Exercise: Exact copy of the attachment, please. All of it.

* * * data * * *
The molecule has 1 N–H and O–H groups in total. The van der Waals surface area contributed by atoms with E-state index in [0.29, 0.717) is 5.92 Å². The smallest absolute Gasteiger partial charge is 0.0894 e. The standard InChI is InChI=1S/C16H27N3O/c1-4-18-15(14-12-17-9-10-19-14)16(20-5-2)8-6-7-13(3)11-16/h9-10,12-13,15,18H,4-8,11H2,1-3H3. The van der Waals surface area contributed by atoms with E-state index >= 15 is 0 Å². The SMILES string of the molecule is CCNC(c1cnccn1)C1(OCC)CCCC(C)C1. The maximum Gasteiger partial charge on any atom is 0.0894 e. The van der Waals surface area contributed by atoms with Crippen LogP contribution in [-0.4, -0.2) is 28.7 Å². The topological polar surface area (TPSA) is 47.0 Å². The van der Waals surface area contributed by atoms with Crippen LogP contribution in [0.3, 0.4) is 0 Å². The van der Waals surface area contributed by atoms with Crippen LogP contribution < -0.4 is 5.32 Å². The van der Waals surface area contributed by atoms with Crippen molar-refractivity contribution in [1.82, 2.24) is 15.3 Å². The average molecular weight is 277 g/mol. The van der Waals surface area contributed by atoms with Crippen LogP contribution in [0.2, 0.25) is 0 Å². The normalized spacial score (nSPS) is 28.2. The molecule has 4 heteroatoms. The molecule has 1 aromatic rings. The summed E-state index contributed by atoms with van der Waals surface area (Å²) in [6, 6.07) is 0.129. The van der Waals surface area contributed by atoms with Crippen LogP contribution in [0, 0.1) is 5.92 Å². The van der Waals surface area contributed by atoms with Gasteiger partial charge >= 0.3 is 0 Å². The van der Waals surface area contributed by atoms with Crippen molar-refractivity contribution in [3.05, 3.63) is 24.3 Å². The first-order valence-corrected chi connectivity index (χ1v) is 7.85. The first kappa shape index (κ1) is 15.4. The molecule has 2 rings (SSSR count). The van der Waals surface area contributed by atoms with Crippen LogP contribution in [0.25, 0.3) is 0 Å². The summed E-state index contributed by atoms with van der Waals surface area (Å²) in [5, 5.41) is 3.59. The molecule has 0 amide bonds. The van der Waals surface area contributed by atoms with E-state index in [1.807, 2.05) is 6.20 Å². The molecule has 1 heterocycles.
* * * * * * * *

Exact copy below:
The molecule has 1 N–H and O–H groups in total. The van der Waals surface area contributed by atoms with E-state index in [0.29, 0.717) is 5.92 Å². The smallest absolute Gasteiger partial charge is 0.0894 e. The standard InChI is InChI=1S/C16H27N3O/c1-4-18-15(14-12-17-9-10-19-14)16(20-5-2)8-6-7-13(3)11-16/h9-10,12-13,15,18H,4-8,11H2,1-3H3. The van der Waals surface area contributed by atoms with E-state index >= 15 is 0 Å². The SMILES string of the molecule is CCNC(c1cnccn1)C1(OCC)CCCC(C)C1. The maximum Gasteiger partial charge on any atom is 0.0894 e. The van der Waals surface area contributed by atoms with Crippen LogP contribution in [-0.4, -0.2) is 28.7 Å². The topological polar surface area (TPSA) is 47.0 Å². The van der Waals surface area contributed by atoms with Crippen LogP contribution in [0.3, 0.4) is 0 Å². The van der Waals surface area contributed by atoms with Crippen LogP contribution < -0.4 is 5.32 Å². The van der Waals surface area contributed by atoms with Crippen molar-refractivity contribution in [1.82, 2.24) is 15.3 Å². The average molecular weight is 277 g/mol. The van der Waals surface area contributed by atoms with Crippen LogP contribution in [0.2, 0.25) is 0 Å². The normalized spacial score (nSPS) is 28.2. The molecule has 4 heteroatoms. The molecule has 1 aromatic rings. The summed E-state index contributed by atoms with van der Waals surface area (Å²) in [6, 6.07) is 0.129. The van der Waals surface area contributed by atoms with Crippen LogP contribution in [0, 0.1) is 5.92 Å². The van der Waals surface area contributed by atoms with Gasteiger partial charge >= 0.3 is 0 Å². The van der Waals surface area contributed by atoms with Crippen molar-refractivity contribution in [3.05, 3.63) is 24.3 Å². The first-order valence-corrected chi connectivity index (χ1v) is 7.85. The first kappa shape index (κ1) is 15.4. The molecule has 2 rings (SSSR count). The van der Waals surface area contributed by atoms with Crippen LogP contribution in [0.25, 0.3) is 0 Å². The summed E-state index contributed by atoms with van der Waals surface area (Å²) in [5, 5.41) is 3.59. The molecule has 0 amide bonds. The van der Waals surface area contributed by atoms with E-state index in [1.807, 2.05) is 6.20 Å². The molecule has 1 heterocycles.